(Also also also: the evolution of a word from meaning ‘anything’ to just ‘not’ is a thing that languages do often enough for it to have a name - it’s a Jespersen’s Cycle, and Welsh, along with French, is a classic example.)


also in “pob dim” - “everything”


In the Middle Ages, Dutch had “en…niet”, e.g. “ick en seyde het niet” (I did not say it), these days, the “en” has gone, so also a Jespersen Cycle there. Afrikaans still has the double negation “nie…nie”

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:long-winded reply only tangentially about Welsh: :slight_smile:

I think that the defining characteristic that makes something a Jespersen’s Cycle is that a word starts off as a positive but comes to acquire a negative meaning. [EDIT - No, I’m wrong, and you’re right. But the comparison between French & Welsh on the one hand, and Dutch & English on the other still stands.] It strikes me that the Dutch change probably doesn’t count, because I take it that the niet was always negative. In fact, it looks more like English to me: Old English had a word wiht that meant ‘a thing’ (used by Tolkien in The Lord of the Rings for the Barrow-Wights), from which we get āwiht, āht ‘anything’ (MnE ‘aught’) and nānuht, nāht ‘nothing’ (MnE ‘naught’ and ‘not’ - from ‘none’ + ‘thing’). Hence:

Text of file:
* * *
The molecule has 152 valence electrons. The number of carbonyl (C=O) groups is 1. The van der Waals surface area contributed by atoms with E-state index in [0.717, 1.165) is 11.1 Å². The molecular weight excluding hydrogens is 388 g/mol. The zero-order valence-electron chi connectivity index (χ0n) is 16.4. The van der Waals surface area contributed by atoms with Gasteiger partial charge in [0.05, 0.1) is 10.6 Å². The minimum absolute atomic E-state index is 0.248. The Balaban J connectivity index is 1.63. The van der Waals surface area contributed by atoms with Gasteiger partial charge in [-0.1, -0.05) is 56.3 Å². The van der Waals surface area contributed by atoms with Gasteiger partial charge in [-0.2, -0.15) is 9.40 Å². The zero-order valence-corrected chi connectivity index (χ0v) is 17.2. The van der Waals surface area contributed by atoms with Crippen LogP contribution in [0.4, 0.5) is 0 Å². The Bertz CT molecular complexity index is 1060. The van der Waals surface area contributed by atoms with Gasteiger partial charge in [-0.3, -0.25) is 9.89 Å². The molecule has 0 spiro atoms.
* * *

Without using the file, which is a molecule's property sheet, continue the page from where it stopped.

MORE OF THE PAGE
Ic ne sǣde - I did not say
Ic ne sǣde nāht - I didn’t say nothing
I seide naught (Middle English)
I said not (Early Modern)
I did not say

I don’t know Middle or Old High German, but nicht looks so much like OE naht that I assume it’s gone through the same process.

But what’s happened with Welsh is more similar to French: in Old French a negative such as jo ne dis ‘I did not say’ can potentially be reinforced by a whole bunch of other words (which you can choose does depend a bit on the verb) - ‘a step’ (pas), ‘a crumb’ (mie), ‘a person’ (personne), ‘a thing’ (rien). Some of these are still kind of in-between in Modern French - personne is ‘no-one’, but une personne is still a person - but rien, like Welsh dim, has pretty much completed the shift from ‘something’ to ‘nothing’.